The Tea Ceremony - Syllabus
An examination of the history of chanoyu, the tea ceremony, from its origins in the fifteenth century to the practice of tea today. The class will explore the various elements that comprise the tea environment--the garden setting, the architecture of the tea room, and the forms of tea utensils. Through a study of the careers of influential tea masters and texts that examine the historical, religious, and cultural background to tea culture, the class will also trace how the tea ceremony has become a metaphor for Japanese culture and Japanese aesthetics both in Japan and in the West.
The class will meet twice a week (M/W) at 12:30 in Fayerweather 113. It has been designed for maximum participation, thus it is essential that you complete the reading assignments before each class. If you need to miss a class, please contact me in advance.
There will be one field trip to Mount Holyoke College to participate in a tea ceremony at their Washin’an tea room, and a field trip to a potter working in the Japanese style in Vermont. If scheduling and time permit there will be a field trip to visit the Smith College Museum of Art and the Urasenke Foundation in New York.
The following books have been ordered for the course and are available at the Jeffery Amherst College Store on South Pleasant Street. There will also be a reader for the course available through the Fine Arts Department at Amherst College. All other readings are on reserve at Frost Library.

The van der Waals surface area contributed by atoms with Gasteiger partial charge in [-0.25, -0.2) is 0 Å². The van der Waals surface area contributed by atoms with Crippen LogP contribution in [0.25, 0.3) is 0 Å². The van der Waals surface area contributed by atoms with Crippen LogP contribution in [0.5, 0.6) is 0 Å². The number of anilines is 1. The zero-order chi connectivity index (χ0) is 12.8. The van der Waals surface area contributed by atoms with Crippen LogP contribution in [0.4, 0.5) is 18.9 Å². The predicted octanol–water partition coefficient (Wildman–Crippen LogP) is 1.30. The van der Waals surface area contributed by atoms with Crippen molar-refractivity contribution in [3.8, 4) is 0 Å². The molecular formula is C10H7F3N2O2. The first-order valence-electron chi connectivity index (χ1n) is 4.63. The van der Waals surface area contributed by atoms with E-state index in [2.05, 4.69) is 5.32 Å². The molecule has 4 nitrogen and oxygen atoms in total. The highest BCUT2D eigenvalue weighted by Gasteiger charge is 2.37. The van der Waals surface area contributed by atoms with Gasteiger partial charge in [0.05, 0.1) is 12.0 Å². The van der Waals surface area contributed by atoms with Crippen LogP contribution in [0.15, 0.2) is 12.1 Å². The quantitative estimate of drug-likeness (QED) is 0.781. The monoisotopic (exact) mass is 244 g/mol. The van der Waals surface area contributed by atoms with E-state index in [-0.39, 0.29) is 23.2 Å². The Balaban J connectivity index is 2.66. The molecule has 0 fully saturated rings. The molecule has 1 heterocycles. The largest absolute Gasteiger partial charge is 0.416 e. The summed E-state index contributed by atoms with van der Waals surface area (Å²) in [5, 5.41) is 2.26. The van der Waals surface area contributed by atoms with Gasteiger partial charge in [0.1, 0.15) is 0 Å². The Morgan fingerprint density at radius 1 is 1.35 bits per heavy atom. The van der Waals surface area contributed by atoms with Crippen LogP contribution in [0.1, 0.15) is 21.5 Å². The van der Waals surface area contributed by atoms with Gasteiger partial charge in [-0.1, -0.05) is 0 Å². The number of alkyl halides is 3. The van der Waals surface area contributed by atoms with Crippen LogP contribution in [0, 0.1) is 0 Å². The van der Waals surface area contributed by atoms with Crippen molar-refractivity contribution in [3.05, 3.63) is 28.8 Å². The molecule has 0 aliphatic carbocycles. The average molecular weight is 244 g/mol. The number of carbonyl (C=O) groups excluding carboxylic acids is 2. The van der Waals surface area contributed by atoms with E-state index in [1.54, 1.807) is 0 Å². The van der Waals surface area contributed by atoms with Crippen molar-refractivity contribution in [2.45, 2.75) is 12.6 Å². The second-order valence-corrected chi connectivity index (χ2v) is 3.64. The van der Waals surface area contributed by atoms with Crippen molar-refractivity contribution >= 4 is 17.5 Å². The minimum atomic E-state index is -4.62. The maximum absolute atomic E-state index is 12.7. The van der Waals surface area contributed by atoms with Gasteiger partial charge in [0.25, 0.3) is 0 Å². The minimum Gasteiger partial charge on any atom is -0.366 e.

Hirota, Dennis. Wind in the Pines. Berkeley: Asian Humanities Press, 2002.
Kawabata Yasunari. Thousand Cranes. New York: Vintage, 1996.
Okakura Kakuzō. The Book of Tea. Mineola: Dover, 1964.
Tanizaki Jun’ichirō. In Praise of Shadows. New Haven: Leete’s Island Books, 1980.
Varley, H. Paul and Kumakura Isao. Tea in Japan. Honolulu: University of Hawai’i Press, 1989.
You will receive a handout for most classes geared to the lecture and meant to serve as a supplementary reference to the topic. If you miss a handout they will be posed on the CMS course site.
I am developing a database of images of tea objects including most of those we will cover in the course. These will be linked to the CMS course site.
Analysis of an object used in the tea ceremony
Due Feb. 8 (5 %)
Essay on the aesthetics of tea, 3-4 pages
Due Feb. 27 (15%)
Looking assignment comparing two works of art, 3-4 pages
Due Mar. 12 (15%)
Final paper, 10-12 pages
Due May 12 (40%)
You will be given guidelines for each of the assignments. Please include photocopies of the relevant images when appropriate. Extensions for the final paper must be arranged through the office of the Dean of Students. All work must be submitted to complete the course and to receive a final grade.
You will also be expected to participate in class discussion (10%) and in three presentations (15%). One of the basic skills of a tea practitioner is the ability to arrange objects for his or her guests. Over the course of the semester you will expected to make such an arrangement, known as a toriawase. You will begin by selecting two objects and presenting them to your classmates commenting primarily on their formal qualities. By the mid-point in the semester you will be expected to devise a complete toriawase and present it to the class. At the end of the semester you will be expected to revise your toriawase incorporating into it contemporary objects that you deem suitable for the tea ceremony. Each toriawase should be accompanied by 3-4 pages of comments explaining your choices.
First presentation Feb. 18
First toriawase Apr. 7
Second toriawase Apr. 30